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|Size||6.0 feet of linear shelf space (approximately 4000 items)|
|Abstract||The Institute of Latin American Studies was established in 1940 as the Inter-American Institute; it kept the latter name until 1947. The Institute's initial purpose was to expand the university's research materials on Latin America. Its first major program was the School for Latin Americans, which it ran from 1941 to 1945 and which brought scholars from Latin America to the Chapel Hill campus. From its beginning, the Institute has received significant funding from foundations, allowing it to expand its programs and activities to include curriculum development, aid to graduate students, support for travel by scholars, publication of research, and the planning and coordination of conferences. Currently the Institute is organized as a program in the College of Arts and Sciences and is administered by a director and advisory board. Records include correspondence and other files relating to the administration and programs of the Institute of Latin American Studies. Institute directors who figure significantly in these records include Sturgis E. Leavitt and Federico G. Gil.|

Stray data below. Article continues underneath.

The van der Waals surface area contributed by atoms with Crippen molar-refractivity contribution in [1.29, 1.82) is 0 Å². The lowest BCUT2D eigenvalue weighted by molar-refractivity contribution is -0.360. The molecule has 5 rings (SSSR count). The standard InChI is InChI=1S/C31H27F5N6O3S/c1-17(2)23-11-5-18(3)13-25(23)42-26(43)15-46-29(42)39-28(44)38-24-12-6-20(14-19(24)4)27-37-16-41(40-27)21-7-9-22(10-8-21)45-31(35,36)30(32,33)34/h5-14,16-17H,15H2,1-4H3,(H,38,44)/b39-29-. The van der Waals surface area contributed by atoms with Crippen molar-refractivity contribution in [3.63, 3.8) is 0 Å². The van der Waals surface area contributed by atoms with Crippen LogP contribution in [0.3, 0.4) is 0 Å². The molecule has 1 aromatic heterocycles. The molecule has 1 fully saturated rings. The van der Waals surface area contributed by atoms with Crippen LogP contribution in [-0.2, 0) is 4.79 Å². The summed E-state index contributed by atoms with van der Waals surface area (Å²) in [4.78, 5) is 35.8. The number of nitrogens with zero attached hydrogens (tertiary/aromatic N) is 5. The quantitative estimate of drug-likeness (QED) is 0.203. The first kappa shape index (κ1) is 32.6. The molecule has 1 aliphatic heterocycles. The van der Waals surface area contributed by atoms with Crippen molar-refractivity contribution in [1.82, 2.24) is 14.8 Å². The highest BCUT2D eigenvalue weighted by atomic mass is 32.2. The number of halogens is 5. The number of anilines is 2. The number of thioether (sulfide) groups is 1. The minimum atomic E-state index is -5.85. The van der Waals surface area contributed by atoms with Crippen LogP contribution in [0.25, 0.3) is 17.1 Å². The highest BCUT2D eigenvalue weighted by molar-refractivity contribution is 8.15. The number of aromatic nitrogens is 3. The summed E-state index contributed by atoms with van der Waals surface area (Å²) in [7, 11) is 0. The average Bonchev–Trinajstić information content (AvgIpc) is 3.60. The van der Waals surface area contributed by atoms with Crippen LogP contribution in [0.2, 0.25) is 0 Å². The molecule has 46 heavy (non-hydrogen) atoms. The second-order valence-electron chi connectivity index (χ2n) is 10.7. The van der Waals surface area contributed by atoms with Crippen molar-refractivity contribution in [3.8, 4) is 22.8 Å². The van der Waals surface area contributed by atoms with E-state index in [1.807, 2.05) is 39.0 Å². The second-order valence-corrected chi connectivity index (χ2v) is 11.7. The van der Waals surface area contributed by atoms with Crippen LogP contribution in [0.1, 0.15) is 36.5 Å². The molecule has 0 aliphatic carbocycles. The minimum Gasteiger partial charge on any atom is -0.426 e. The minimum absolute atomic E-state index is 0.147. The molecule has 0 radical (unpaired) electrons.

|Creator||University of North Carolina at Chapel Hill. Institute of Latin American Studies.|
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The Institute of Latin American Studies was established by Consolidated University of North Carolina President Frank Porter Graham in 1940 as the Inter-American Institute. It grew out of the efforts of Professor Sturgis E. Leavitt to expand the university's research materials on Latin America. The Rockefeller Foundation provided funds for the acquisition of these materials and the use of this funding was supervised by the Inter-American Institute with Leavitt as director.